[StBernard] Former U.S. Rep. Richard "Rick" A. Tonry dies at 77 years old
westley at da-parish.com
Thu Jul 5 22:11:17 EDT 2012
Former U.S. Rep. Richard "Rick" A. Tonry dies at 77 years old
Published: Thursday, July 05, 2012, 5:43 PM Updated: Thursday, July 05,
2012, 6:20 PM
By Benjamin Alexander-Bloch, The Times-Picayune
Richard "Rick" A. Tonry, a former congressman and longtime lawyer in
Chalmette, died Tuesday at his farm in Lumberton, Miss. He was 77.
A former Jesuit seminarian and an avid fan of the fictional swordsman Zorro,
Mr. Tonry was elected to Congress from St. Bernard Parish on Nov. 3, 1976,
but resigned after serving only four months when federal investigators
uncovered a vote-buying scheme in his Democratic primary. He was the first
former congressman to go to prison for breaking federal campaign finance
A week after leaving office, a federal grand jury indicted Mr. Tonry on 10
charges of election violations, including two felonies.
Mr. Tonry eventually pleaded guilty to receiving illegal campaign
contributions, conspiring to receive illegal contributions and promising
favors in return for contributions, all misdemeanors. He served six months
in a minimum-security facility.
Mr. Tonry's 1st Congressional District seat was subsequently won by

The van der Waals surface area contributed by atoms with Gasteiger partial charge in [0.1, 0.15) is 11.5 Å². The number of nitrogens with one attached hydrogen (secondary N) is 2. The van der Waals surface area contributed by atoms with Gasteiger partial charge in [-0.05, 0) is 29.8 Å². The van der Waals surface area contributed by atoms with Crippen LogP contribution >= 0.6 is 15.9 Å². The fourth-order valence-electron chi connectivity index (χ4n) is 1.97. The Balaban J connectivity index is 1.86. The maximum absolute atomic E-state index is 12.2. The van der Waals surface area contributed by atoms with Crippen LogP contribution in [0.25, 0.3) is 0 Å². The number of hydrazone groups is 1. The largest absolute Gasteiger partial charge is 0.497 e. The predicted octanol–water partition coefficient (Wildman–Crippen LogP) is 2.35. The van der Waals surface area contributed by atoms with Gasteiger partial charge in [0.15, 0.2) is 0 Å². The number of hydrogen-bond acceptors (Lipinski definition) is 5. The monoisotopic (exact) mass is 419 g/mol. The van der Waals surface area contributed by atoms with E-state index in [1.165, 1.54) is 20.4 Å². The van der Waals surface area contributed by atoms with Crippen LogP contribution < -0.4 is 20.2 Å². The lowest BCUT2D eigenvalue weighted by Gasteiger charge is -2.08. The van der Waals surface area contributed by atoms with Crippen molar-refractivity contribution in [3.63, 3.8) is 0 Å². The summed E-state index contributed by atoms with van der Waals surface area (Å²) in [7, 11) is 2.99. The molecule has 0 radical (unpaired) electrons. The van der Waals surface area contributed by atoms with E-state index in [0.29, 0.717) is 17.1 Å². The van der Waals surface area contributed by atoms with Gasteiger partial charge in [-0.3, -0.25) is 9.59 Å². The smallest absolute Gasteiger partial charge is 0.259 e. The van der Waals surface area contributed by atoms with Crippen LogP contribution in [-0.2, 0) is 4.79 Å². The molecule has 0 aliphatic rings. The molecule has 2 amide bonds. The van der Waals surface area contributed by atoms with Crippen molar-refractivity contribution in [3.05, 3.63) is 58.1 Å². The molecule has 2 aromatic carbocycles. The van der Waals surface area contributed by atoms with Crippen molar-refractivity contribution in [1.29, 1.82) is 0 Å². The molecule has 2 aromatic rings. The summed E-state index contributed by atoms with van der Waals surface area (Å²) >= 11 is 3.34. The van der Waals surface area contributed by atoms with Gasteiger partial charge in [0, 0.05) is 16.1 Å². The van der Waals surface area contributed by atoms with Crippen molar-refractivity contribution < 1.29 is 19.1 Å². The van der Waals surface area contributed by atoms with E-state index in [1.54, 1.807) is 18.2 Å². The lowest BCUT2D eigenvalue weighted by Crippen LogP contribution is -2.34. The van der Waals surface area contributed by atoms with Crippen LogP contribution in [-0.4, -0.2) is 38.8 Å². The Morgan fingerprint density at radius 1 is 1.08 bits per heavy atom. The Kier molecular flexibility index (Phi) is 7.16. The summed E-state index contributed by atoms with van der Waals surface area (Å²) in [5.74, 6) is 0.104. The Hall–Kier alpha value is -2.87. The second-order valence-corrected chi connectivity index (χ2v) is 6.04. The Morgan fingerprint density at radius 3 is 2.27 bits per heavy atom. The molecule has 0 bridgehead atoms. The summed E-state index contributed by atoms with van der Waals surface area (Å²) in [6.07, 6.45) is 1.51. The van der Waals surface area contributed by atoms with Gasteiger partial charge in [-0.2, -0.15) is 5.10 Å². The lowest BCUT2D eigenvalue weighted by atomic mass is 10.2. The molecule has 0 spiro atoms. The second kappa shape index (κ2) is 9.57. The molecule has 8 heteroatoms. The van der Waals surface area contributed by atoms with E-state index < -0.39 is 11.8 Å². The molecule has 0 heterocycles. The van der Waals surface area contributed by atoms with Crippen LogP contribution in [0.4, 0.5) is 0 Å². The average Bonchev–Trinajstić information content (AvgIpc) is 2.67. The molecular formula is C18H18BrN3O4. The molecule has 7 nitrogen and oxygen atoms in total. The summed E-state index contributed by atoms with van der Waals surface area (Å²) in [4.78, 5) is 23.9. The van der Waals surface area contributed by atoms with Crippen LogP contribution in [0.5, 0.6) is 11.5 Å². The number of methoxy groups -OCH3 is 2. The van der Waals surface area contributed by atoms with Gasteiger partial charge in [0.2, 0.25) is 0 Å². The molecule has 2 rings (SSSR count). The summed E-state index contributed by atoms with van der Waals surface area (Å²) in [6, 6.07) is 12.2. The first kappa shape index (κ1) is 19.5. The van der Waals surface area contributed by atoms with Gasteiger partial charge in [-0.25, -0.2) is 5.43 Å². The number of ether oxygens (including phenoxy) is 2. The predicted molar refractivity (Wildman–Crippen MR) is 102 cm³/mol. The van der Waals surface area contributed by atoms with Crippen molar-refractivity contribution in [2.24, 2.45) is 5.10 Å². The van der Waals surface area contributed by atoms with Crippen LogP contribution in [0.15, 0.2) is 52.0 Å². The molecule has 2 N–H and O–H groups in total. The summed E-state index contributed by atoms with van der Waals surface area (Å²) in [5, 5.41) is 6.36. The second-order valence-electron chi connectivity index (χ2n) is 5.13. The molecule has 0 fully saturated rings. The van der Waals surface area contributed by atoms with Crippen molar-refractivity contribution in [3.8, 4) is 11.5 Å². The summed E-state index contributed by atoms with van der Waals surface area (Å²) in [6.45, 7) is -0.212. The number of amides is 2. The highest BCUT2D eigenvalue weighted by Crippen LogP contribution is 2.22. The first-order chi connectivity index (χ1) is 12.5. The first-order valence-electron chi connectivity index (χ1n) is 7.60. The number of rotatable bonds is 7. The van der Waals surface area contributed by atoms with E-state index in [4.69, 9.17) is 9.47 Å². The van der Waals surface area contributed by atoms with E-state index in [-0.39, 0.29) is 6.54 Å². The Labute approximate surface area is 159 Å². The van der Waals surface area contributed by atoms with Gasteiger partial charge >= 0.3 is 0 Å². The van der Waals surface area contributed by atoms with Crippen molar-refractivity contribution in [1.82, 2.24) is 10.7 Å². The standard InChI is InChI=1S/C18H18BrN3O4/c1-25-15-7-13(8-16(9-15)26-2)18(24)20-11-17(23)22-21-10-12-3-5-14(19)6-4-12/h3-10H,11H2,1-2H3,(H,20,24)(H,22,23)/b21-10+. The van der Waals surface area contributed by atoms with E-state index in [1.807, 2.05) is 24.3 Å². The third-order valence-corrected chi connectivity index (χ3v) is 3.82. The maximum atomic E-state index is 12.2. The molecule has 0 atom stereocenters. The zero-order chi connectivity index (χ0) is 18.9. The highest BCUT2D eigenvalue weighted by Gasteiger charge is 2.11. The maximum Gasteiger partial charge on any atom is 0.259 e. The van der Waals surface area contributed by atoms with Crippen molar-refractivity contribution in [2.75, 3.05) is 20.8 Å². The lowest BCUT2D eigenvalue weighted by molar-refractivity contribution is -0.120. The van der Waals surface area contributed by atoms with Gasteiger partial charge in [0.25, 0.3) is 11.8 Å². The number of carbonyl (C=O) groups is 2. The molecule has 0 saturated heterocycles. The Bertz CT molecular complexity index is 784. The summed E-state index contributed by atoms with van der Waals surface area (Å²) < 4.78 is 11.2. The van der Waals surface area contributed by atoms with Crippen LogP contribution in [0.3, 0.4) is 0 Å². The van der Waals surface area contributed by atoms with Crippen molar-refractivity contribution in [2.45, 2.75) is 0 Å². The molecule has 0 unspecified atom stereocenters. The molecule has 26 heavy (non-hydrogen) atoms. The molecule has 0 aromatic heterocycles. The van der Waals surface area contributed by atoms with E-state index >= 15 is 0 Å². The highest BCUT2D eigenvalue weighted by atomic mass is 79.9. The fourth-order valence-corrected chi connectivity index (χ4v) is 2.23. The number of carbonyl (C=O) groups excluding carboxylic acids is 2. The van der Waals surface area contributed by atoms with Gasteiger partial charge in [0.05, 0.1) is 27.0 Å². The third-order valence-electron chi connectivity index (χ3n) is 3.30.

Republican Bob Livingston, who served 21 years before resigning in 1998.
In terms of his stint in prison, his son Cullen Tonry said Thursday that his
father "wouldn't have been who he was without his past. He learned some
lessons from it."
>From his time in prison until his death, Mr. Tonry ran his private legal
practice in Chalmette, for most of the ensuing years alongside former St.
Bernard Parish Councilman Mike Ginart and then in later years alongside his
two sons, Richard Tonry, 39, and Cullen Tonry, 36.
Cullen Tonry recalled his father's love of Zorro and how that fictional hero
was a bond among the men of their family -- both Cullen and Richard Tonry
and their father have a Z tattooed on their right ankles. "My father used to
see Zorro as the last real hero, as a person who defended people," Cullen
In the 35 years since leaving public office, Tonry made the news a couple
In 1986, he was sentenced to three years in prison after being convicted in
federal court of paying a $25,000 bribe to Larry Burgess, then-chairman of
the Chitimacha Indians of St. Mary Parish, for exclusive rights to hold
bingo games on Indian land.
That case was overturned by the 5th U.S. Circuit Court of Appeals after Mr.
Tonry successfully argued that the law in question could not be applied to
an Indian chief. "We do not condone Tonry's behavior," the majority court
decision said. "The bribing of anyone is certainly ethically and morally
repugnant. However, in this case, it was not illegal."
Then, in 1999, Mr. Tonry qualified to run for the Division C judgeship in
34th Judicial District Court. But, he withdrew from the race two weeks
Survivors include his wife, Joy Willmouth Tonry; two sons, Richard Tonry and
Cullen Tonry; a daughter, Tara Tonry Alley; and eight grandchildren.
Visitation will begin Saturday at 11 a.m. at St. Bernard Memorial Gardens
and Funeral Home, 701 W. Virtue St. in Chalmette, followed by a 1 p.m. Mass,
also at St. Bernard Memorial. In lieu of flowers, the family requests
donations to a scholarship in Mr. Tonry's name at the Good Shepherd School
in honor of Father Harry Tompson.
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